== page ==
Local Water Quality Report

The easiest method to get the approximate water hardness levels in your water is to look up your city or well water using our Taptool water quality report. After you enter your zip code and either city or well water, your water report will return the average local hardness levels as well as the additional parameters needed to calculate the deposit or corrosion potential of your water. Below is an example of what your report might look like. 

Taptool water quality report showing hardness parameters.

The data used in our taptool report from this section is average local source water data from the United States Geological Survey (USGS). In most cases, this is very accurate based on local geology and gives a good approximation of what you can expect at your tap. However, in some cases, your local water supply may have treatment in place to reduce the total hardness level. This is most often done using precipitation treatment such as cold lime softening. In this process, calcium hydroxide (lime) and sodium carbonate are added to the water to precipitate hardness ions as an insoluble precipitate that is removed in a clarifier. If your public utility softens the water, testing your water at the tap will give you more accurate hardness levels.

Hardness Test Kits

The best way to determine the hardness levels in your water is to test it at your tap. Testing the hardness of your water at home can be done using cheap and accurate at-home test kits. Since most hardness deposits are composed of calcium carbonate, it is important to test the calcium portion of hardness to calculate the potential of deposits to form. Testing just the calcium hardness does not tell the whole story, you will also need to test the pH, alkalinity, and TDS of your water. Once you have all these values, you can plug them into our LSI calculator to determine the potential for hardness scale to form in your house. For more detailed info on water testing, check out our water testing guide.

How to Remove Hardness from Water

Hard water is best treated using one of two treatment methods: either a water softener or a water conditioner. These systems are best installed at the point of entry to the house so that hardness is removed before reaching any plumbing or appliances. Since hardness mostly deposits in the hottest areas, some people soften only the hot water side.

Water Softener

Water softening is a common method used to remove hardness from water. Home water softeners work via an ion exchange process, exchanging calcium and magnesium ions in the water with sodium ions. The softener vessel contains a resin bed with an affinity for cations such as sodium, calcium, and magnesium. Hardness removal is achieved through an equilibrium reaction as the ion exchange resin prefers the hardness ions at a higher concentration, releasing sodium ions in favor of the hardness ions. Once the resin beads are fully saturated with hardness ions, the bed is regenerated using sodium chloride (salt), shifting the equilibrium back to sodium and resulting in the removal of hardness from the resin beads.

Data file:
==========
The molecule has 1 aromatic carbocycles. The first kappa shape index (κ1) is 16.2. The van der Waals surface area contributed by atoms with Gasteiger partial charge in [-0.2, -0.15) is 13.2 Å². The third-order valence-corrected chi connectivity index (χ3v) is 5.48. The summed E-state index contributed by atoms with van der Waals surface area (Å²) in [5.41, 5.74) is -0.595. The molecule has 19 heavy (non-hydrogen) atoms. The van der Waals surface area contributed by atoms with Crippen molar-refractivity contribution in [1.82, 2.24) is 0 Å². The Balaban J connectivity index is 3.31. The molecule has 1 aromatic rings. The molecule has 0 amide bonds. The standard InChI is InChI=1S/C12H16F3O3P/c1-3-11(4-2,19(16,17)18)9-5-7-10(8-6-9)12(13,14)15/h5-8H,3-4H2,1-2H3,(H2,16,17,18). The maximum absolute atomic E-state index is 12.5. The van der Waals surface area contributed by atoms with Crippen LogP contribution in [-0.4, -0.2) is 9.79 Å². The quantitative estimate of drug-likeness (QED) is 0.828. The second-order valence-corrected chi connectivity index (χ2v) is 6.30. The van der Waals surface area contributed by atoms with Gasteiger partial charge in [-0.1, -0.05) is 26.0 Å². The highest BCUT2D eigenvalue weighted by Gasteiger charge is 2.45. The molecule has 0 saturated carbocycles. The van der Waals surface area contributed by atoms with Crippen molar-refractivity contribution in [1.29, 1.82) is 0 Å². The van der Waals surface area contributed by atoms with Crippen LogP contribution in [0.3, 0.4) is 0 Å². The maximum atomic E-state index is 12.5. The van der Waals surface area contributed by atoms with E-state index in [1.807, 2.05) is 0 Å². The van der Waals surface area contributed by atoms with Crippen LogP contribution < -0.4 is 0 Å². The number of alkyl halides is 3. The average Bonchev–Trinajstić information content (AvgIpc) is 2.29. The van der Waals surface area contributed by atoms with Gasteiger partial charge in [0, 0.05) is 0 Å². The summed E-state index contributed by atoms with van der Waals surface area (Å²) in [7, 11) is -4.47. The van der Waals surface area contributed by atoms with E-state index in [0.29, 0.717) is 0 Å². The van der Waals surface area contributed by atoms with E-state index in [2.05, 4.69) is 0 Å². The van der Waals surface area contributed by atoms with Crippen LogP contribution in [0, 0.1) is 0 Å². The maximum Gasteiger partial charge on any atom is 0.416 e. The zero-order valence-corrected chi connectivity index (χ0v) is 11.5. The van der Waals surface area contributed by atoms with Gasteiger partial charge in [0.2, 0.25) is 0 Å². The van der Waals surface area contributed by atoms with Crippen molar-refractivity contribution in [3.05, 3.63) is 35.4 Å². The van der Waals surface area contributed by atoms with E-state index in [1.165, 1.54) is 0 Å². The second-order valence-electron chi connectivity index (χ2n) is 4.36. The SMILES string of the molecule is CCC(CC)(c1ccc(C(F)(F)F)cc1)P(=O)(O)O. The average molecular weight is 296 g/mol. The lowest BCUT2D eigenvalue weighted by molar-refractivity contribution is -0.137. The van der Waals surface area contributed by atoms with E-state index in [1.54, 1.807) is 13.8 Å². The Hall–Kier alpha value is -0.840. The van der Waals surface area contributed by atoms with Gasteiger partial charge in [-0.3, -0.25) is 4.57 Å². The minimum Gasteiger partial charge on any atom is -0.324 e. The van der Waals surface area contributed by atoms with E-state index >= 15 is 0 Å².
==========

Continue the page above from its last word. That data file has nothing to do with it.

For most people, the amount of sodium added to water by a water softener is relatively small and not a significant concern. However, for individuals on a sodium-restricted diet, every source of sodium in their diet needs to be carefully monitored. Even small amounts of additional sodium from softened water can contribute to an increase in daily sodium intake, which can be problematic for those with health risks like high blood pressure, cardiovascular disease, or kidney problems.

Water Softener exchanging hardness ions for sodium

Water Conditioner

Another treatment option for hard water is a salt-free water softener or water conditioner. Water conditioners do not actually make soft water; instead, the water hardness minerals are altered through template-assisted crystallization. These altered minerals do not form deposits on surfaces within your home. In this process, water flows through a bed of polymeric beads, turning dissolved hardness into microscopic crystals that remain in solution without forming scale deposits in your home. The advantage of this process over traditional softening is that no regeneration is needed. Because of this, the water consumption of a water conditioner is much less, and you do not have to use salt or connect the unit to a drain.

In some areas of the US, water softeners are not allowed due to high chloride content water discharge from the regeneration and backwash step. Typically, these areas experience drought, and they regulate water softeners to prevent contamination of their water source with this high chloride content water wasted during the regeneration process. Unlike softening, this process does not remove calcium and magnesium from your water, which is an additional health benefit.

One disadvantage of no-salt systems is they’re not as effective in places where water sits, like in your water heater. Another issue is that saltless water conditioners don’t work equally well in all conditions or for all systems. For instance, salt-free conditioners generally should not be used with well water. The types of contaminants you have in your water, which can vary widely from one municipality to another, can affect the operation of your system

If you have any further questions about hardness in water, please feel free to Contact us.